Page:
2017 Notifications

Image: Beate Meier It’s our third annual notifications post! Below, you’ll find information about creative writing acceptance, rejection and waitlist notifications; MA and low-res programs are included. We collect this information from Gradcafe. We cannot guarantee the data is 100 percent accurate as it is user submitted and unverifiable. Please let us know if a program is still notifying applicants, or if anything is inaccurate. Where did you apply? Have you heard back from programs? Share below and good luck! ***** Updated 4/9/17 8:42 PM Programs that have notified so far according to GradCafe results. This does not necessarily mean they are done notifying. Programs are listed in alphabetical order. Adelphi University: fiction acceptance and rejection. University of Alabama: some poetry and fiction notifications. University of Alaska: creative non-fiction acceptance. American University: poetry and CNF acceptances, and a poetry rejection. University of Arizona: all notifications sent. Arizona State: fiction acceptance and poetry rejection. University of Arkansas: poetry acceptance and fiction rejections. University of Baltimore: acceptance. Bennington College: fiction acceptance. Boise State University: all notifications sent. Boston University: all notifications sent. Bowling …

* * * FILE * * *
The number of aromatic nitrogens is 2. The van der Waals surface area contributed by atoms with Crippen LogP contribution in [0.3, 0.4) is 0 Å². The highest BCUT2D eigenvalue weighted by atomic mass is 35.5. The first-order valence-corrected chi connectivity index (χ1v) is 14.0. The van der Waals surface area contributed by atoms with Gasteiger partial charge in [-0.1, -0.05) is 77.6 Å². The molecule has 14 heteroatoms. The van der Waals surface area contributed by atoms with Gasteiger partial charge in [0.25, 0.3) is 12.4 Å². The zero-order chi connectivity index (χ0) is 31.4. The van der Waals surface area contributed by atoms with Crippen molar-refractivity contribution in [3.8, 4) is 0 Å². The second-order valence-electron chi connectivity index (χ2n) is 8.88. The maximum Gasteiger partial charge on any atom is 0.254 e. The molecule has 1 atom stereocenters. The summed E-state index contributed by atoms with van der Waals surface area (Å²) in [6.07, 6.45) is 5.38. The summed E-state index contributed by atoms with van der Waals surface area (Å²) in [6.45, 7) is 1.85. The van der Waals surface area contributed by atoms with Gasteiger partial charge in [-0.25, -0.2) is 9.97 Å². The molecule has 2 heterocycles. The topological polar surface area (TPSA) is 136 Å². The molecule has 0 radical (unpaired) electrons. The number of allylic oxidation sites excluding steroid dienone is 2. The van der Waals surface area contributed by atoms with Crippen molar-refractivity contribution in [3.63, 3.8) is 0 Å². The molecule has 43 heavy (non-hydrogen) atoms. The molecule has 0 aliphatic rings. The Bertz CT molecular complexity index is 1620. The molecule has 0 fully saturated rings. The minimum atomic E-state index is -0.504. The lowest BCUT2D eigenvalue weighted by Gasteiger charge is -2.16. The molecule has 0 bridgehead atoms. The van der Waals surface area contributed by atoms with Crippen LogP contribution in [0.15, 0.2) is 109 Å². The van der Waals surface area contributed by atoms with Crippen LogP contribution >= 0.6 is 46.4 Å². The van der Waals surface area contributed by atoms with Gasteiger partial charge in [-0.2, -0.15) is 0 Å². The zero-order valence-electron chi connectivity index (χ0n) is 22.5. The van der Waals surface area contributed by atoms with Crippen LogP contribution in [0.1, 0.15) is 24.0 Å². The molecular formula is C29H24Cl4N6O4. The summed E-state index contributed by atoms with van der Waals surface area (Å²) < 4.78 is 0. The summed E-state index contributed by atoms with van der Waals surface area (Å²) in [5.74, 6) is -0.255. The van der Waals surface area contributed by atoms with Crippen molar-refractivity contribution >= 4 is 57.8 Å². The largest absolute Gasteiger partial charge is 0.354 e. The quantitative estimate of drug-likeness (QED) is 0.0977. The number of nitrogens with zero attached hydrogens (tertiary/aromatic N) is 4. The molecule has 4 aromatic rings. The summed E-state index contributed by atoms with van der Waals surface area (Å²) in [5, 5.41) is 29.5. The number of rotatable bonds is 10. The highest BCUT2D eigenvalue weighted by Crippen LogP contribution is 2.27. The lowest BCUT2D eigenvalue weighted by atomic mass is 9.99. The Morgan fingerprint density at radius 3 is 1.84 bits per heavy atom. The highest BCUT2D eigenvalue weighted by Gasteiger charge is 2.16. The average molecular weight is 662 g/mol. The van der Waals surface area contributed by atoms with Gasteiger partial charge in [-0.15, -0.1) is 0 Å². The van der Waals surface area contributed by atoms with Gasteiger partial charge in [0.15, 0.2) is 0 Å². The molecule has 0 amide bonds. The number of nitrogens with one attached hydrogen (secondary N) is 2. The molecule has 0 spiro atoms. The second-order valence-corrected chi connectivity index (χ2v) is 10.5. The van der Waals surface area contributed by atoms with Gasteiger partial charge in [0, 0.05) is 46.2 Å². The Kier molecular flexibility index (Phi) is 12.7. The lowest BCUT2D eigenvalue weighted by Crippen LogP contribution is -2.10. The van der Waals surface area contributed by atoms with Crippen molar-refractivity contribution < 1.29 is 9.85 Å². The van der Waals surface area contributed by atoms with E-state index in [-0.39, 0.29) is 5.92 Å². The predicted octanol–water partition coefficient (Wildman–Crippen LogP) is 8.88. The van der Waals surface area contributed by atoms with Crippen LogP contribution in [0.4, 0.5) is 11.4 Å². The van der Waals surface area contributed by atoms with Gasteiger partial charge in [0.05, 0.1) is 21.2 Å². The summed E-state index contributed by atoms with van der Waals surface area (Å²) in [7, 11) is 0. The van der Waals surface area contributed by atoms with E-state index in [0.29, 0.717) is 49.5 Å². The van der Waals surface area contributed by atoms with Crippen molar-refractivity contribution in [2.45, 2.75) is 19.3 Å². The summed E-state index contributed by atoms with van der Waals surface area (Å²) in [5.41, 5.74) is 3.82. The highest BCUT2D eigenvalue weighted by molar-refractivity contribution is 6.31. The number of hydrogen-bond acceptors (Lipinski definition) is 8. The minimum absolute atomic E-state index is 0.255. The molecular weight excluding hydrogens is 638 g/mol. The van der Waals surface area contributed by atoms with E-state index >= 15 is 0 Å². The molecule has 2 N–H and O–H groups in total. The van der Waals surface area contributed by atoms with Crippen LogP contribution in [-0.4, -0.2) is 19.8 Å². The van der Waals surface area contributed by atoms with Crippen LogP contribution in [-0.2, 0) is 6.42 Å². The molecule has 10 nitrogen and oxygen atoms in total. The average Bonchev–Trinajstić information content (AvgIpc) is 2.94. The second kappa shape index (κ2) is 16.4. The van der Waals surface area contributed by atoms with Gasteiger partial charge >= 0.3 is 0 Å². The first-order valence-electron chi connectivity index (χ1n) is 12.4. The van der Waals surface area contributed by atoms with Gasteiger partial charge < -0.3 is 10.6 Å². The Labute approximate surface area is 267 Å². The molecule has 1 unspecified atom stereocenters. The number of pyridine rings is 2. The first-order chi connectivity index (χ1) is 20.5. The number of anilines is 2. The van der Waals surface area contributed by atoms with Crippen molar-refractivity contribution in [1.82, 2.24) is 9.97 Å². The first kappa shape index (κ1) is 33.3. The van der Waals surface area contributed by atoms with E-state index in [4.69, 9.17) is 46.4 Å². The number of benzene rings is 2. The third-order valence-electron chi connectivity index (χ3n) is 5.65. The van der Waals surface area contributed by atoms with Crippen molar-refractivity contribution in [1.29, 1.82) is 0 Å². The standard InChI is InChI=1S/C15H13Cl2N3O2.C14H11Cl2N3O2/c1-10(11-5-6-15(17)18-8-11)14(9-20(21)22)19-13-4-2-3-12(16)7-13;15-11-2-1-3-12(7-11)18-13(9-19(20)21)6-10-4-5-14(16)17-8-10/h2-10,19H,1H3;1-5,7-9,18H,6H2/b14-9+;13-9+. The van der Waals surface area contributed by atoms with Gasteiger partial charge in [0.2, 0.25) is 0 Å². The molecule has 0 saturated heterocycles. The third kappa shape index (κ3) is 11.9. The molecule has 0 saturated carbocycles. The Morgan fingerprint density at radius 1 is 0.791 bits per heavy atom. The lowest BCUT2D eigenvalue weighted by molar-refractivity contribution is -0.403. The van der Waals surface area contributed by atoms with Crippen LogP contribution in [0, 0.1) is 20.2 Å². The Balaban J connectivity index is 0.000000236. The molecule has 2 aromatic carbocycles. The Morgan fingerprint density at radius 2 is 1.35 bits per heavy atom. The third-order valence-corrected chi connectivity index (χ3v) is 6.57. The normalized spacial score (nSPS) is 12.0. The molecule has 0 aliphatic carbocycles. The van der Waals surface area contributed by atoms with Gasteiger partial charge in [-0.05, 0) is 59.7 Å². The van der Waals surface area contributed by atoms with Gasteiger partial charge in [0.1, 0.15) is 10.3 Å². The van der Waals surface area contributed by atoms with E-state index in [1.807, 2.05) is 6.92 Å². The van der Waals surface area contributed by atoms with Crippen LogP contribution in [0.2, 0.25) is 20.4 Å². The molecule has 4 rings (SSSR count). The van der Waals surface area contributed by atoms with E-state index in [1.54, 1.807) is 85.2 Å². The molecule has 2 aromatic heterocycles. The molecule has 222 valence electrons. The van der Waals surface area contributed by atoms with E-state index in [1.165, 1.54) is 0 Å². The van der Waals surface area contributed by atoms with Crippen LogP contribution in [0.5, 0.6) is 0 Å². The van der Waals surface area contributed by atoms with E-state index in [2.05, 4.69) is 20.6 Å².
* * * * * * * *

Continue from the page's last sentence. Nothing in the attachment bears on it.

An Inside Look With Kate Peterson, Eastern Washington University ’14

What was it like living in Cheney? How far does your stipend go there living wise? EWU’s main campus is in Cheney, so this is where the undergraduate classes are held (and where TAs teach classes) but the MFA program is housed on the satellite campus in Spokane. Almost all of the MFA candidates choose to live in Spokane since this is where all of our classes are held, and also where all of the internship and program/faculty offices are located. So, there have been some folks in the program who prefer the small-town feel of Cheney over Spokane, but most people live in Spokane and drive or take the free bus to Cheney (about a twenty five minute ride) when they teach. Spokane is a very livable city. When I came to the program I was just returning to the states after working abroad as an au pair, so I didn’t have a lot of money saved. I took out a small loan even though I had tuition remission and a stipend, because I …